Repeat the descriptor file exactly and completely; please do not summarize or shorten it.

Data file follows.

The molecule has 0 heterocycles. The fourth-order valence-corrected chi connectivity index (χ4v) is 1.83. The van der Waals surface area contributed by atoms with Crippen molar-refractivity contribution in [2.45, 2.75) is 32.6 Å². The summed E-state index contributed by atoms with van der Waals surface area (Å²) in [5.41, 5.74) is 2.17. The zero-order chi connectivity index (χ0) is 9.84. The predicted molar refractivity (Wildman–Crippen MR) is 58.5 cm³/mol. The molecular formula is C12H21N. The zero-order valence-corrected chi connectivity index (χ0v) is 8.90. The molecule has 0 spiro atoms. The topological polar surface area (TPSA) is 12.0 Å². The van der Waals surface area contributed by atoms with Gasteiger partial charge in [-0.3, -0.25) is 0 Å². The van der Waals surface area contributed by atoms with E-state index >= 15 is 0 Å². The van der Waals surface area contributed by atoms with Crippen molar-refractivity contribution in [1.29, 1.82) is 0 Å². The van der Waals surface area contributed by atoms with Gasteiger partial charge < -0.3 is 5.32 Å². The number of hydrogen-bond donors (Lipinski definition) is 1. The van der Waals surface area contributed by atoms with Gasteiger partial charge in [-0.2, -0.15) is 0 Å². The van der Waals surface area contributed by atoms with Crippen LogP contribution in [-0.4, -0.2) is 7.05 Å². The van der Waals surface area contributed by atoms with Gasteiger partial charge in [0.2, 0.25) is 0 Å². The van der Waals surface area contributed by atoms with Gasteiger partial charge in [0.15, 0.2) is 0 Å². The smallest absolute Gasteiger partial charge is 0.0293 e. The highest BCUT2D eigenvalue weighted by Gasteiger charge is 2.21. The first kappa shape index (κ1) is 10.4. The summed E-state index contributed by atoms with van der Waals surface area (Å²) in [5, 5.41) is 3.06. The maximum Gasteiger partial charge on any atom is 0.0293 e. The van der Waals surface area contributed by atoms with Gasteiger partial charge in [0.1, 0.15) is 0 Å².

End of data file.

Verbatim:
The molecule has 0 heterocycles. The fourth-order valence-corrected chi connectivity index (χ4v) is 1.83. The van der Waals surface area contributed by atoms with Crippen molar-refractivity contribution in [2.45, 2.75) is 32.6 Å². The summed E-state index contributed by atoms with van der Waals surface area (Å²) in [5.41, 5.74) is 2.17. The zero-order chi connectivity index (χ0) is 9.84. The predicted molar refractivity (Wildman–Crippen MR) is 58.5 cm³/mol. The molecular formula is C12H21N. The zero-order valence-corrected chi connectivity index (χ0v) is 8.90. The molecule has 0 spiro atoms. The topological polar surface area (TPSA) is 12.0 Å². The van der Waals surface area contributed by atoms with Gasteiger partial charge in [-0.3, -0.25) is 0 Å². The van der Waals surface area contributed by atoms with E-state index >= 15 is 0 Å². The van der Waals surface area contributed by atoms with Crippen molar-refractivity contribution in [1.29, 1.82) is 0 Å². The van der Waals surface area contributed by atoms with Gasteiger partial charge < -0.3 is 5.32 Å². The number of hydrogen-bond donors (Lipinski definition) is 1. The van der Waals surface area contributed by atoms with Gasteiger partial charge in [-0.2, -0.15) is 0 Å². The van der Waals surface area contributed by atoms with Crippen LogP contribution in [-0.4, -0.2) is 7.05 Å². The van der Waals surface area contributed by atoms with Gasteiger partial charge in [0.2, 0.25) is 0 Å². The van der Waals surface area contributed by atoms with Gasteiger partial charge in [0.15, 0.2) is 0 Å². The smallest absolute Gasteiger partial charge is 0.0293 e. The highest BCUT2D eigenvalue weighted by Gasteiger charge is 2.21. The first kappa shape index (κ1) is 10.4. The summed E-state index contributed by atoms with van der Waals surface area (Å²) in [5, 5.41) is 3.06. The maximum Gasteiger partial charge on any atom is 0.0293 e. The van der Waals surface area contributed by atoms with Gasteiger partial charge in [0.1, 0.15) is 0 Å².